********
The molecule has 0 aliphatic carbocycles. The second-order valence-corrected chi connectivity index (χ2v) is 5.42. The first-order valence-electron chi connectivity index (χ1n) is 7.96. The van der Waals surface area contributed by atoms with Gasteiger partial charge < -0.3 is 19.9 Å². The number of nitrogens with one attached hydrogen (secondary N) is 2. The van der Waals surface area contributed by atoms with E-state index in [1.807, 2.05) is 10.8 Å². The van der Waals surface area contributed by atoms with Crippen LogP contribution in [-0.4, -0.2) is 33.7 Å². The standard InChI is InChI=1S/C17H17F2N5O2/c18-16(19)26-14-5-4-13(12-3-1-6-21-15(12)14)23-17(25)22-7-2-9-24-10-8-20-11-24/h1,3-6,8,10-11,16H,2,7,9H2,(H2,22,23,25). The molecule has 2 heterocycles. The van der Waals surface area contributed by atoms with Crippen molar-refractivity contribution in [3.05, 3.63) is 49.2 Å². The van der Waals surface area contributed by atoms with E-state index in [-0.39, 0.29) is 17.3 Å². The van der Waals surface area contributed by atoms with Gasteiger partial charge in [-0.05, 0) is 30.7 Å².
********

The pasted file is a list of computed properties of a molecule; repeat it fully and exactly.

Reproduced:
The molecule has 0 aliphatic carbocycles. The second-order valence-corrected chi connectivity index (χ2v) is 5.42. The first-order valence-electron chi connectivity index (χ1n) is 7.96. The van der Waals surface area contributed by atoms with Gasteiger partial charge < -0.3 is 19.9 Å². The number of nitrogens with one attached hydrogen (secondary N) is 2. The van der Waals surface area contributed by atoms with E-state index in [1.807, 2.05) is 10.8 Å². The van der Waals surface area contributed by atoms with Crippen LogP contribution in [-0.4, -0.2) is 33.7 Å². The standard InChI is InChI=1S/C17H17F2N5O2/c18-16(19)26-14-5-4-13(12-3-1-6-21-15(12)14)23-17(25)22-7-2-9-24-10-8-20-11-24/h1,3-6,8,10-11,16H,2,7,9H2,(H2,22,23,25). The molecule has 2 heterocycles. The van der Waals surface area contributed by atoms with Crippen molar-refractivity contribution in [3.05, 3.63) is 49.2 Å². The van der Waals surface area contributed by atoms with E-state index in [-0.39, 0.29) is 17.3 Å². The van der Waals surface area contributed by atoms with Gasteiger partial charge in [-0.05, 0) is 30.7 Å².